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Increased access to images and research

Academics to benefit from increased access to National Gallery Collection images and research

Issued August 2007

From autumn 2007, digital images of the National Gallery's entire collection will be available free of charge for scholarly publications. In addition, the Gallery's acclaimed scholarly journal, the National Gallery Technical Bulletin, will be made available online for subscription or purchase.

As part of its ongoing commitment to support scholarship and encourage research into the nation's collection of Old Master paintings, the National Gallery is delighted to announce that from autumn 2007, image reproduction charges will be waived for academic books and journals where orders are processed and delivered online from the Picture Library.

Find out more about academic discounts

Authors publishing academic work relating to the Gallery's collection will be encouraged to use the high-quality digital images available exclusively from National Gallery Images, where charges will be waived for not-for-profit, short-run publications.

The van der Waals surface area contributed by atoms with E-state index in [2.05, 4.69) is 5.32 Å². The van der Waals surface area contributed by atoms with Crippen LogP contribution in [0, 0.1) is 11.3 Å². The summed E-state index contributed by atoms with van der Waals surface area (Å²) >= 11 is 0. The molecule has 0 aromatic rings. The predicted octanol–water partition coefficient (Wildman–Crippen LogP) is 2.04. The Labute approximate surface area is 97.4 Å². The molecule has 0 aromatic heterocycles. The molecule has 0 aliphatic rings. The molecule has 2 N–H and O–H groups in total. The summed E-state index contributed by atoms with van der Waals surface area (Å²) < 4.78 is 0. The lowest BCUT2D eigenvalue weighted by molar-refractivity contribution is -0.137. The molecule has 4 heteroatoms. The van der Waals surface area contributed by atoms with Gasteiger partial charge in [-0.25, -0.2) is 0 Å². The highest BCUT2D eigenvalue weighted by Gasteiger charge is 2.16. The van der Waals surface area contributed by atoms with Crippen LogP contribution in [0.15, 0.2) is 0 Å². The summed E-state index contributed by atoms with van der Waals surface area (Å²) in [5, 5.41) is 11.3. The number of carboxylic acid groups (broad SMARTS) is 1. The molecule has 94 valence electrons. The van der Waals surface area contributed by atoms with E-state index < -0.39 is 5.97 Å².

The images will be available as A4 and A5 at 300dpi. The picture files are derived from fully colour-calibrated digital image files created by the National Gallery. The colour is therefore consistent across all images in the collection, meaning image users will be able to make informed comparisons about colour, tone and brightness, and be assured of consistent colour reproduction through to print.

At the same time, the complete archive of the National Gallery Technical Bulletin is to be made available online. The Bulletin is an acclaimed scholarly journal devoted to all aspects of the technical study and care of the National Gallery's collection. Published annually since 1977, it has set an international standard for research on Old Master paintings.

Back issues of the Technical Bulletin contain articles on some of the best-known and most important works in the collection, and on the collaborative work of the National Gallery's Curatorial, Scientific and Conservation departments. These technical accounts have proved to be of great value to museums and conservators around the world, while the Gallery's multidisciplinary approach has exerted a growing influence on the teaching of art history in universities.

Following a brief trial commencing in July, subscribers will have access from September 2007 to all volumes of the Bulletin, including those now out of print. In addition, individual articles can be ordered for $25 each. The new Technical Bulletin, volume 28, will be available both as a journal and online from September.

The Technical Bulletin is available online during the trial period from IngentaConnect.

For further press information please contact:
Natalia Yanez Exner 020 7747 2596 or e-mail

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